Extra serving of meat equates to smoking two cigarettes a day
For the past few decades Harvard has been conducting the first large-scale prospective longitudinal study that shows the effect of red meat, both processed and unprocessed, on mortality in men and women. After 22 years of follow-up the results have been published in the online journal Archives of Internal Medicine with strong evidence that red meat greatly increases the risk of premature death from heart disease, diabetes, and cancer.
For the length of the study over 120,000 people’s diets were evaluated and 23,926 deaths occurred that were related to the regular consumption of red meat in the diet. This staggering number included 5,910 cardiovascular disease deaths and 9,464 cancer deaths. But with all the numbers and trials produced the scientists at the Harvard School of Public Health (HSPH) still can’t say there’s a direct cause and effect that exists. What they can emphasize is the strong correlation between red meat and fatal diseases. The reason that this correlation may exist is explored in detail in the study.
There are certain elements in red meat that justify the link between that delicious steak or hamburger you love, and death. It may seem morbid and dramatic, but when it comes to heart disease the higher cholesterol and saturated fat are strongly tied to coronary heart disease. Beef, pork, and lamb also contain heme iron which is connected to heart attacks and fatal heart disease. Also because heme iron is more easily absorbed into the body than other kinds of iron, it can increase the risk of colorectal and other types of cancer as well as result in oxidative damage to cells in the body. Sodium and chemicals that can be found in processed meats can damage blood vessels and increase blood pressure.
David Spiegelhalter, a Cambridge University biostatistician, and the Winton Professor of the Public Understanding of Risk, found a way to explain the findings in the journal in simple terms. By retelling the results in an analogy of two friends who do the same amount of exercise, have the same job, and weigh about the same. Spiegelhalter concluded that if one of the friends had a hamburger everyday at lunch and the other something else “the person who eats more meat is expected to live one year less than the person who doesn’t eat so much meat. You’d expect the 40-year-old who does eat the extra meat to live, on average, another 39 years, up to age 79, and the person who doesn’t eat so much meat, you’d expect him to live until age 80.”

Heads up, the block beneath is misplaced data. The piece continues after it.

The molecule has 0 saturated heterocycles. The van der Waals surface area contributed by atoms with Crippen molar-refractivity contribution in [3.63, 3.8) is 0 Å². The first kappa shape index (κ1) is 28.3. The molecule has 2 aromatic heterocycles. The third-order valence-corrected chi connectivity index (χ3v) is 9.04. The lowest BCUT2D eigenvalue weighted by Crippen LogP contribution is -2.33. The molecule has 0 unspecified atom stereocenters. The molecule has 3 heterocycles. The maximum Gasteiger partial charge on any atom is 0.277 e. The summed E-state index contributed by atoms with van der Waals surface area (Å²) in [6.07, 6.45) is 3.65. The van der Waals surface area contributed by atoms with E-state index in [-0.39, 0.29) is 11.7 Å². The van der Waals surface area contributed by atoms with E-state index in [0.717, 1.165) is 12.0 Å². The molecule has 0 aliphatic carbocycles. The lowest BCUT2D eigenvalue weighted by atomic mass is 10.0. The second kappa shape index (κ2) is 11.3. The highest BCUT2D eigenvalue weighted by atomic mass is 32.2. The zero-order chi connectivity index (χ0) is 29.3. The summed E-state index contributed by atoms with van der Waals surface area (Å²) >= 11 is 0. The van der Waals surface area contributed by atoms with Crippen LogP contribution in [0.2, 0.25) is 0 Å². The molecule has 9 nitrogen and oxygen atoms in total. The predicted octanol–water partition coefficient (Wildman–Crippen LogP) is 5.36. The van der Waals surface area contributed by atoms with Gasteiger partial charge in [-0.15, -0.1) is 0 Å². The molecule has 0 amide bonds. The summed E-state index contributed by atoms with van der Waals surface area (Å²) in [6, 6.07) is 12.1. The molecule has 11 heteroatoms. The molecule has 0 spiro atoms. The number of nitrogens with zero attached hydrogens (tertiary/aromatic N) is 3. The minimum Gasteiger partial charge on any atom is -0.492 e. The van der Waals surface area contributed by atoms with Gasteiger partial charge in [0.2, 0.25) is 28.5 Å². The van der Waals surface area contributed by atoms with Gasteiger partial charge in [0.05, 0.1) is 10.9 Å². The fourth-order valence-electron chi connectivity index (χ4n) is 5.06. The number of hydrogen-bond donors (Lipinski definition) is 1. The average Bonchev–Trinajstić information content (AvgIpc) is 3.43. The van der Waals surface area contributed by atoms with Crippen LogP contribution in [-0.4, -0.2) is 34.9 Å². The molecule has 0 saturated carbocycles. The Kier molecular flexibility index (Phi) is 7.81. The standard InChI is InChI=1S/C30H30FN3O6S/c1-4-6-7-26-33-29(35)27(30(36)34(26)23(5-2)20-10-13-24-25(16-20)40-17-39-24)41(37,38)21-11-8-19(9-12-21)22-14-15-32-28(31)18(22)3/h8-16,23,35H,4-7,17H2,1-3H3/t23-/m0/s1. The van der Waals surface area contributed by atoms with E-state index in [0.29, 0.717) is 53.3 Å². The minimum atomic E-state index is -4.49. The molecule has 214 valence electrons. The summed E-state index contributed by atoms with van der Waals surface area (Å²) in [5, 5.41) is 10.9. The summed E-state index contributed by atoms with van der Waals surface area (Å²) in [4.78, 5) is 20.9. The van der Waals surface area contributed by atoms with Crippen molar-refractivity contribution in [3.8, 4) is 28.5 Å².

While one year may not seem like a dramatic difference in life expectancy, when related in more pressing terms that equates to “losing half an hour of life because of that meal. On average, it’s equivalent – scaled up over a lifetime – to smoking two cigarettes a day, which is about half an hour off your life.” Perhaps it’s not the kind of new information that makes you revolutionize your eating habits, but it is enough to make you think twice before you throw away that extra half hour a day for a delicious steak.